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Reports from States.


Your committee has the pleasure of reporting that they have received forty-two reports out of a possible forty-nine. The only Corresponding Secretaries that have thus far failed to report are those of Arizona, Florida, Idaho, Indian Territory, Kentucky, Nevada, South Carolina, Utah, and Washington.

The progress of our work is seen in the increased number of State Conferences of Charities and Correction. During the past year State conferences have been organized in Nebraska, Missouri, and Illinois. A Southern conference has been organized, to include the Southern States, which will hold its first meeting at Nashville in October; and steps have been taken for the organization of a State conference in Maryland, which will meet in November next. There will have been held, therefore, in 1897 eleven State conferences, one district conference (the Southern), and two meetings of the National Conference. This does not include the New England Conference, the Pacific States Conference, and the Colorado Conference, which hold no meetings this year. Most of these conferences have been attended by the President or the Secretary of the National Conference.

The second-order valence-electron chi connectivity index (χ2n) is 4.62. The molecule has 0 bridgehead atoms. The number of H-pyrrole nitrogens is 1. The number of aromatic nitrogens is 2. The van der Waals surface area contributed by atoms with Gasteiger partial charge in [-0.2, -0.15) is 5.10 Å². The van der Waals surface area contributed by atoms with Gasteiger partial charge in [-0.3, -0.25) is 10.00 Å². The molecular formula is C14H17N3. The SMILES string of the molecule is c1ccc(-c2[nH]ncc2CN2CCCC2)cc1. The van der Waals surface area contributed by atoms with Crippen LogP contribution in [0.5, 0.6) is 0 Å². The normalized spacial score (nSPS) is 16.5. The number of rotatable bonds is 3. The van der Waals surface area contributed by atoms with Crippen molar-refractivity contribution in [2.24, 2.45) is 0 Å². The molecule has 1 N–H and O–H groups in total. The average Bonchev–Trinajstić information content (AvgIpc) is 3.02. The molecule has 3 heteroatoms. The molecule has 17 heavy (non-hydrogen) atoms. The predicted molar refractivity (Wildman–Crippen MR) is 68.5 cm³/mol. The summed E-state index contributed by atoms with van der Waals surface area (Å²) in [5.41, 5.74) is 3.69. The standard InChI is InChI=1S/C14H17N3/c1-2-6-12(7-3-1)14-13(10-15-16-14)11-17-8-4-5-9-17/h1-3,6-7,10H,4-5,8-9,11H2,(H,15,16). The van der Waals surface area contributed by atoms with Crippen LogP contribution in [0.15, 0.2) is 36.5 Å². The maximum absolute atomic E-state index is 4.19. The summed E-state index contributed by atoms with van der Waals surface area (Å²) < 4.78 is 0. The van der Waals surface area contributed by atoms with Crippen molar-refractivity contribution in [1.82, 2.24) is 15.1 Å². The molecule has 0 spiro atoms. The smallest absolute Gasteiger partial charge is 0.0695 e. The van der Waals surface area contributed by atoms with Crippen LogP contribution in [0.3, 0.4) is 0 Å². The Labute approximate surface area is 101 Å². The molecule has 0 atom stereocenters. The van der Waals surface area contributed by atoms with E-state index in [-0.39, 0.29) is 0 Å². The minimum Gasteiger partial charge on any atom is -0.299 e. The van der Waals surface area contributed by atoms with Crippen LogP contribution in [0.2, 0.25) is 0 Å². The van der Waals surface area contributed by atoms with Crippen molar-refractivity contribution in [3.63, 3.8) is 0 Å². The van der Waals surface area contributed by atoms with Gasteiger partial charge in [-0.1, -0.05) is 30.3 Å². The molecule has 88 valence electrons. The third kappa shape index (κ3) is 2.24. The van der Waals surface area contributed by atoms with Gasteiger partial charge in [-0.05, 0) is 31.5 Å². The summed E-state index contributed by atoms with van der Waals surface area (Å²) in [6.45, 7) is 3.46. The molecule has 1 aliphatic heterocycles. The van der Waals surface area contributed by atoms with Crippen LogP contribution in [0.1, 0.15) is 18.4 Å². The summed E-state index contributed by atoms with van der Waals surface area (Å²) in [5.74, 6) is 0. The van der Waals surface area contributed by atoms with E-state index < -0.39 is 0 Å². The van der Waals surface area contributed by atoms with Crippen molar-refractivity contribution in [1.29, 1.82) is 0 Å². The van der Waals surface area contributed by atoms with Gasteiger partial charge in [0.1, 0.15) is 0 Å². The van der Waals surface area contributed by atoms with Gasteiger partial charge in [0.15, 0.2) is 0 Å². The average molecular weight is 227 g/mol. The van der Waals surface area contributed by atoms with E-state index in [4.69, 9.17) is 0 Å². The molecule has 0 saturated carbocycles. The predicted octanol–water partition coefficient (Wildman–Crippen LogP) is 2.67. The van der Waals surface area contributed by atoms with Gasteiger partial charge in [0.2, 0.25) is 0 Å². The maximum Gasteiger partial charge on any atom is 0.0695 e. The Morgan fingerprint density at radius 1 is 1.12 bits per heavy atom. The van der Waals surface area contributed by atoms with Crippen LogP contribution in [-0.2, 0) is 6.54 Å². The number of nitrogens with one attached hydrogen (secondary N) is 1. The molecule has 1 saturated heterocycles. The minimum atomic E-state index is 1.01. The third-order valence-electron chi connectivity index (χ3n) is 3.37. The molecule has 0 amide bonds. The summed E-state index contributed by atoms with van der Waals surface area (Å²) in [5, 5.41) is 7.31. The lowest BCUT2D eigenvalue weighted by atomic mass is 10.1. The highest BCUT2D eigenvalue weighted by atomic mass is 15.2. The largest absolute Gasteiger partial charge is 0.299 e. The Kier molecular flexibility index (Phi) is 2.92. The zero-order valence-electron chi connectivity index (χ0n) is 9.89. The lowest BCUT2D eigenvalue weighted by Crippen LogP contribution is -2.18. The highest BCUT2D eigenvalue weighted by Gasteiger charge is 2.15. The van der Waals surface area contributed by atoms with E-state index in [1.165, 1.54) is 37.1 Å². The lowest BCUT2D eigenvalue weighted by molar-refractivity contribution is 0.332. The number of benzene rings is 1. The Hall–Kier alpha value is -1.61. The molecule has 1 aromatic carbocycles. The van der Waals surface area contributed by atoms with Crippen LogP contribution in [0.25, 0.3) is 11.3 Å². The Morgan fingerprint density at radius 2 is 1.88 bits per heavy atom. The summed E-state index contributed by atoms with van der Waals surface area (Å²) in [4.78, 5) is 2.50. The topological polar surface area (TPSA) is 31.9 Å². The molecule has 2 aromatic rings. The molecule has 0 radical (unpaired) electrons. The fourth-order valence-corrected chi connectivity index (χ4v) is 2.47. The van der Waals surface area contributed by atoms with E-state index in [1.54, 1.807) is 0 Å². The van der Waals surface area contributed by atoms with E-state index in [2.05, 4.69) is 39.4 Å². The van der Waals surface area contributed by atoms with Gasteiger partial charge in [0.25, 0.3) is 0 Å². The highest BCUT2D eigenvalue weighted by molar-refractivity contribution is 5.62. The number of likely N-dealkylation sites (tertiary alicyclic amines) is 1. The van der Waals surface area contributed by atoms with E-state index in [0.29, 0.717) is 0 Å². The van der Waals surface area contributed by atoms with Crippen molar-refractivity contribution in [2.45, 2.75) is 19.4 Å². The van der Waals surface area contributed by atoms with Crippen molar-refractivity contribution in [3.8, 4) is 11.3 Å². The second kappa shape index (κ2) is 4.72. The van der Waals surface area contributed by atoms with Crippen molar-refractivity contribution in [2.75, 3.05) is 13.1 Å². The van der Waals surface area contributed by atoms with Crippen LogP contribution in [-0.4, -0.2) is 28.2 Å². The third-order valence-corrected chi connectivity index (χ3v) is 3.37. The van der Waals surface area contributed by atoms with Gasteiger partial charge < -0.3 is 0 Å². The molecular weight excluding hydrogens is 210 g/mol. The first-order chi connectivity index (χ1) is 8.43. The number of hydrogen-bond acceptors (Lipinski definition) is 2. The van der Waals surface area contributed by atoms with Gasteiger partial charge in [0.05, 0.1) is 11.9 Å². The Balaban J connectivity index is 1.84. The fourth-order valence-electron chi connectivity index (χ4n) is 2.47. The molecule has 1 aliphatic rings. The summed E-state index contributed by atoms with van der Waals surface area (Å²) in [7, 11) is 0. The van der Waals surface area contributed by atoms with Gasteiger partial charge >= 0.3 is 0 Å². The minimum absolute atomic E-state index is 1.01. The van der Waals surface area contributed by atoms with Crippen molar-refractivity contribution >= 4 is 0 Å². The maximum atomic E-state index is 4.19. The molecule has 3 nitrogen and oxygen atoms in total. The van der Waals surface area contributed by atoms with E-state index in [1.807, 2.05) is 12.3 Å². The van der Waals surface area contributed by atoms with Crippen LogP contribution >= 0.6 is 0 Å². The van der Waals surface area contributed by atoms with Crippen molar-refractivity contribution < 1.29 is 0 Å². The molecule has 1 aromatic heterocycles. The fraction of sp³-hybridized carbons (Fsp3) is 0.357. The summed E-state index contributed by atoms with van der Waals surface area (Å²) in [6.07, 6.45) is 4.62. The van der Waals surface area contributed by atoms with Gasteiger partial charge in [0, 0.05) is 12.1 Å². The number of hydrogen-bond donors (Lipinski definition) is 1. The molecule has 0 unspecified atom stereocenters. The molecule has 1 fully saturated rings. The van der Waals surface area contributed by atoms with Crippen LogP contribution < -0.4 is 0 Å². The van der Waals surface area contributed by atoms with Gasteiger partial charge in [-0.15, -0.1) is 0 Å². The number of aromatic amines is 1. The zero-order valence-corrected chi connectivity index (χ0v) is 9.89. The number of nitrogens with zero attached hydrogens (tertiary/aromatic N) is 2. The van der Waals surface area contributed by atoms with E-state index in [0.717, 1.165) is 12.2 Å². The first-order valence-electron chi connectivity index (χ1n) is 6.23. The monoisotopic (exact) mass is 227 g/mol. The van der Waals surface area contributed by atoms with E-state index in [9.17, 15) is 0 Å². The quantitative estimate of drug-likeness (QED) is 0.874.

A brief abstract of the reports from the States as to legislation will be found in the National Bulletin of Charities and Correction for May, to which you are referred. The reports from States will be printed as usual in the volume of Proceedings. In this report it is only possible to summarize briefly the reports received, and for the sake of comprehensiveness this will be done by districts.